Erschienen am: 17.04.2023

Tony Patt, Head of the Climate Policy Lab at ETH Zurich and member of the board of Protect Our Winters Switzerland, explains why it is essential to vote yes to the climate law.

Autor:in: Tony Patt

Climate change is here, but it could get a lot worse. Global average temperatures have risen 1°C over the last century, mainly in the last 30 years. If emissions stay at their current rate, they will rise another 2°C by 2100. Coastal regions home to 10% of humanity will be permanently flooded. The effects on ecosystems and agriculture will be catastrophic. The temperature rise has been and will continue to be even stronger in Switzerland. By mid-century, we will look back at the winter of 2022 - 23, one of the worst on record so far, and say: at least there was still some snow.

The only realistic way to stop further temperature rise – and we can stop most of it – is to eliminate emissions of CO2 and reduce emissions of shorter-lived greenhouse gases like methane. By now most wealthy countries, including the European Union, have laws in place to make sure this happens. Switzerland doesn’t. Our athletes may be winning the most alpine skiing medals, but when it comes to the race to net zero emissions, we aren’t even showing up.

We can’t blame it on elected politicians. In 2020, the Swiss Parliament passed an important climate law, only to have 51% of those voting in the referendum reject it. In 2022, Parliament passed a new climate law. Another referendum. If it loses in June, it’s on us. If it loses because not enough people bother to vote? On us. 

The new law does three things, each important. First, the law sets a legally binding pathway to net zero emissions by 2050, joining the rest of Europe and a few other countries elsewhere, from Canada to Chile to New Zealand. What does legally binding mean? It means that every administrative agency, every Canton and community, must plan around the targets, every action they take moving us forward towards net zero, instead of standing still or moving backward. Second, the law requires businesses in every economic sector – including industry, banking, and tourism – to spell out before 2030 exactly how they will eliminate their emissions by 2050. That will give the government enough time to provide them with the support they need. Third, the law provides a short-term boost of finance for building retrofits like insulation and heat-pumps. Buildings are the single largest source of Swiss emissions, and the place where we can do the most right now.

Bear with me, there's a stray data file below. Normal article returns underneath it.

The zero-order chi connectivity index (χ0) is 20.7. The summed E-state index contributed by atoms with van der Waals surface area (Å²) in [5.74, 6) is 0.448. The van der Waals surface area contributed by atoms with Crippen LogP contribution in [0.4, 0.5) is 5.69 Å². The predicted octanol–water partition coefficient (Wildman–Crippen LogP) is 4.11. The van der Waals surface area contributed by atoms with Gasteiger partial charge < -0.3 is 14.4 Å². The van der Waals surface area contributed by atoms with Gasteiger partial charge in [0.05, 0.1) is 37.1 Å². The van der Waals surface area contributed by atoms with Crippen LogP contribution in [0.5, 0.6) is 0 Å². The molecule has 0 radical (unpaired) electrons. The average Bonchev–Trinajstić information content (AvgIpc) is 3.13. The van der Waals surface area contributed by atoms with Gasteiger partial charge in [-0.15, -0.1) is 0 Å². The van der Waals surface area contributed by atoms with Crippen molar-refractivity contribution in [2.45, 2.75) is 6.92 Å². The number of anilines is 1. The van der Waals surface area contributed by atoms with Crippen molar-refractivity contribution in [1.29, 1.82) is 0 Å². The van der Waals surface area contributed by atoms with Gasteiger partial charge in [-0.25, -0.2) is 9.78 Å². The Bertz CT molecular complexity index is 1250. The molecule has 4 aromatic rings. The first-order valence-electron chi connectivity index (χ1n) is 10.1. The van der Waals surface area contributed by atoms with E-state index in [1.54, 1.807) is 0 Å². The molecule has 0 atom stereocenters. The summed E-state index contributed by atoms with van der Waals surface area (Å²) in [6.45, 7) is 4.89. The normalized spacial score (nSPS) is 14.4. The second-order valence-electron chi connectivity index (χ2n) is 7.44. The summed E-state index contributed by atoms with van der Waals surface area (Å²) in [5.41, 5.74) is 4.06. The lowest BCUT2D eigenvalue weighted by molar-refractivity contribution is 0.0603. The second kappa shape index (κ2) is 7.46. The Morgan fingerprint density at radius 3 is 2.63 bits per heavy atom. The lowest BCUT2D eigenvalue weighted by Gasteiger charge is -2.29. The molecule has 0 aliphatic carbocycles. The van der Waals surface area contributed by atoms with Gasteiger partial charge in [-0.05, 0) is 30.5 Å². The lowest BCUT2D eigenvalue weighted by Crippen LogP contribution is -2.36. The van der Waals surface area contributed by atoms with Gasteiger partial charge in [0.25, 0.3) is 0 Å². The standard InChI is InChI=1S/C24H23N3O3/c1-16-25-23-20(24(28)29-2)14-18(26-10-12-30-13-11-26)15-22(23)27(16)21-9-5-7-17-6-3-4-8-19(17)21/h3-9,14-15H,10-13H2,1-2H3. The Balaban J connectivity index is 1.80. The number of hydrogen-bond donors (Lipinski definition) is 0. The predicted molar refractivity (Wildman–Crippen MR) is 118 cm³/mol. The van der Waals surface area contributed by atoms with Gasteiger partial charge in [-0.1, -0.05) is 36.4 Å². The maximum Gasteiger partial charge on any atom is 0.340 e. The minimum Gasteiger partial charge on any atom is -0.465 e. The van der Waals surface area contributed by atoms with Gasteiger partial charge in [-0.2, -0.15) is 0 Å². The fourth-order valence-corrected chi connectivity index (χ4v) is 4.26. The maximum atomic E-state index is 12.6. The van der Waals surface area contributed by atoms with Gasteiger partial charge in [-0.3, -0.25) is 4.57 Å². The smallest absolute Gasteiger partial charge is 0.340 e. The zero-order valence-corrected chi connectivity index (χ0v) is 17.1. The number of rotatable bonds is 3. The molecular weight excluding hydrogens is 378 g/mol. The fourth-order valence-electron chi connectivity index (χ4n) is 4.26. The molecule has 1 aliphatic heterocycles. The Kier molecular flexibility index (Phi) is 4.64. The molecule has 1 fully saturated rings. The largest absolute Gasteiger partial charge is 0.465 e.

This will hurt the fossil fuel industry, so they are trying to scare us. They tell us there isn’t enough renewable electricity to replace the oil and natural gas. They are right. The only way there will be enough electricity is if we build it. To build it, businesses need the long-term planning security that this law provides. They tell us the switch to renewable energy will hurt the economy, making us all poorer. They are wrong. Study after study shows that an energy supply based on solar, wind, and hydroelectricity will be less expensive than what we have now. They tell us we don’t need a law, and that businesses will do all this on their own, anyway. Maybe they are right, maybe they are wrong. With this law, we aren’t leaving it to chance.

Winston Churchill once said: «Failing to plan is planning to fail.» He planned then, and so must we, now. This law creates our plan for a carbon-free future. Vote, and vote yes.


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